When I was in culinary school and studied in Peru, I learned of a super simple salad from Arequipa called Solterito, which literally means "little single man." I was told that it was most likely named "little single man" as it is easy enough for even a single man to make. Ha! You can vary the ingredients depending on your taste! Arequipa is in the southern region of Peru (Cusco has its own version, also in the south) and is known as the other gastronomic city of Peru, second to Lima, its capital. It has an incredibly wide range of iconic dishes as it is a district that stretches from the coast to the Andes mountains. The city is set up a bit further north and is said to have some of the most beautiful colonial architecture in Peru. Its unique blending of European and Indigenous styles is known as "Escuela Arequipeña." It was the capital of Peru from 1835-1883, not long after gaining independence from Spain in 1821. Lima was the capital before independence and after 1883. Cusco was the capital of the Inca Empire.
There are many typical and well-known dishes that come out of this city like: rocoto relleno (stuffed spicy red pepper), adobo arequipeño (stewed meat, usually pork), chupe de camarones (shrimp chowder), ocopa arequipeña (boiled then chilled potatoes in spicy peanut and mint sauce), cuy chactado (roasted/fried guinea pig), pastel de papa o choclo (layered baked potato or corn), among many others. The reason for the diversity in food and foodways? It's location! It's cradled in an area where so many delicious things can thrive.
Solterito, or it is also simply called soltero, has some standard ingredients. Part of why I appreciate this dish so much, besides its simplicity, is that it is thought to have been eaten since Incan times. I like a dish with some history, even when its not well-documented in writing but its story (recipe) is passed down verbally from person to person. The ingredients still used today -- rocoto peppers, choclo (corn), potatoes, tomatoes -- are all indigenous to South America and some even more specifically to Peru. Today, people also use botija olives (Peruvian black olives named for the fact they are cured in clay jars, or botijas), fava beans, red onion, queso freso and parsley. I imagine that tarwi, or chocho, which is an Andean bean, would have been used in the past.
This is a light salad that contains fiber, protein, and many vitamins and minerals from the different vegetables that are added. It also hits many of our taste buds with vegetal, tart, acidic and salty components that compliment each other beautifully. Typically a spicy pepper would be added for a little kick as well, but you can always forgo this ingredient and bring some sweetness by adding sweet red bell peppers instead of the red rocoto pepper. Let's get on to that recipe! Buen provecho, amig@s!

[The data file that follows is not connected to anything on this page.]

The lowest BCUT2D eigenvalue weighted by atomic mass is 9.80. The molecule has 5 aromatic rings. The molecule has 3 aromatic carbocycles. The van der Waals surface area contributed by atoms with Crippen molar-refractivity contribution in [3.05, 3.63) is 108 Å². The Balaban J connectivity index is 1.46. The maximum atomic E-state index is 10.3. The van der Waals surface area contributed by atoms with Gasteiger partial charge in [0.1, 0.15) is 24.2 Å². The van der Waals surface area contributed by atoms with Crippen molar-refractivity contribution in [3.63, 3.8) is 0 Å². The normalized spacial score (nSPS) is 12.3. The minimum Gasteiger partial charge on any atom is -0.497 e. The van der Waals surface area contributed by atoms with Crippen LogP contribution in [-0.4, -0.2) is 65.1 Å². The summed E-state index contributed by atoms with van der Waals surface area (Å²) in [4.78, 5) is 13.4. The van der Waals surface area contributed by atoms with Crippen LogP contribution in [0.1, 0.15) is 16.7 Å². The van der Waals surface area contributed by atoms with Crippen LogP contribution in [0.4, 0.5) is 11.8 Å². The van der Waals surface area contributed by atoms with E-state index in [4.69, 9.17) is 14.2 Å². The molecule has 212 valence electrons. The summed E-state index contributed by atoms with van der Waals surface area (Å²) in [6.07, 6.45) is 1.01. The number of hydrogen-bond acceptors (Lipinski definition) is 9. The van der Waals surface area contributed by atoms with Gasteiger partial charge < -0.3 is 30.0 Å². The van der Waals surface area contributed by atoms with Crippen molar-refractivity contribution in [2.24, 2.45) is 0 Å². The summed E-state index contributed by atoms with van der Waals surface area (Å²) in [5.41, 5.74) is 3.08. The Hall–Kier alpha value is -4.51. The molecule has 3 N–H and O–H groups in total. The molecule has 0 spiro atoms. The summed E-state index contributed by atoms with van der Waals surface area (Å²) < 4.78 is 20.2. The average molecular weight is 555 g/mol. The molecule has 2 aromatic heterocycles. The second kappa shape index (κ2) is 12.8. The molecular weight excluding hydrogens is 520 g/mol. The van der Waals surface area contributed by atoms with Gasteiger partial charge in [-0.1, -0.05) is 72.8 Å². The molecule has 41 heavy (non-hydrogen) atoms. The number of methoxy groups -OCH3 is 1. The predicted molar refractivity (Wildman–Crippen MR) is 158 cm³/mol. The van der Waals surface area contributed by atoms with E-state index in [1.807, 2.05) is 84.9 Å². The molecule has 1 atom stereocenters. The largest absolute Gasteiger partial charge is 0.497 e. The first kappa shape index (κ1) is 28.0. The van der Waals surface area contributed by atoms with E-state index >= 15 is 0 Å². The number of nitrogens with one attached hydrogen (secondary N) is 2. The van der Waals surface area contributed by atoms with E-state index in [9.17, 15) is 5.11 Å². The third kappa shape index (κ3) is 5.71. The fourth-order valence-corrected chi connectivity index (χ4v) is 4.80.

Solterito -- serves 10
1 pound choclo kernels (Peruvian corn), cooked
1.5 pounds fava beans, cooked
10 ounces boiled yellow potato, cubed (optional)
1.5 pounds queso fresco, cubed (You can use tofu to make it vegetarian!
1-2 red onion, diced
1 aji rocoto (rocoto pepper)*, finely diced (can replace with sweet red bell pepper)
5 aji amarillo pepper*, diced
10 ounces cherub tomatoes, halved
8 ounces botija olives, sliced lengthwise
3 limes, juiced
1/2 bunch parsley, roughly chopped
3 tablespoons vinegar (I prefer apple cider)
4 tablespoons olive oil
Salt and Pepper to taste
*Rocoto and aji amarillo peppers are spicy. You must deseed and devein them before dicing. Additionally, the rocoto should be soaked in water with a tablespoon of sugar and teaspoon of vinegar to remove more of the heat. In Peru, after we deseeded and deveined the rocoto peppers we would boil them 3 times in water with vinegar and sugar and disgard the water each time. Otherwise, they are super, super hot!!
Optional: dice potato and gently boil for about 15 minutes. Let cool.
Boil choclo for 10 minutes. I used frozen kernels that have already been removed from the cob, as it's way easier! Let cool.
Dice red onion and place in a bowl. Add lime juice and a bit of salt and let sit for 10 minutes then drain.
Cook fava beans in boiling water for about 4 minutes. Let cool.
Get a medium sized serving bowl to place all your ingredients. Add all of your cold and prepped ingredients:
Cut cherub tomatoes in half, lengthwise.
Slice botija olives lengthwise, you should get about 5-6 slices per olive. I usually find them in jars, with the pits still intact. If this is also true for you, you'll have to remove the pit before slicing. Add to bowl.
Drain onions and add to bowl.
Dice spicy peppers, use gloves if you are concerned about the oils getting on your fingers. Add to bowl.
Cube queso fresco. Add to bowl.
Add the remaining cooled down ingredients: potato, choclo and fava beans.
Chop parsley. Add to bowl.
Make vinaigrette with vinegar and olive oil. Add salt and pepper to taste. Add to bowl and toss. Done!! Refrigerate until ready to serve.
Note: I use fresh fava beans from my CSA. They come in the pods still. I had to remove them from the pod, cook them, then take them out of their shells. You can also easily buy them frozen (I would recommend this instead of buying them from a can). If you do buy them dry or fresh, here's a great site with information of how to prepare them. If you cannot find fava beans you can replace with lima beans.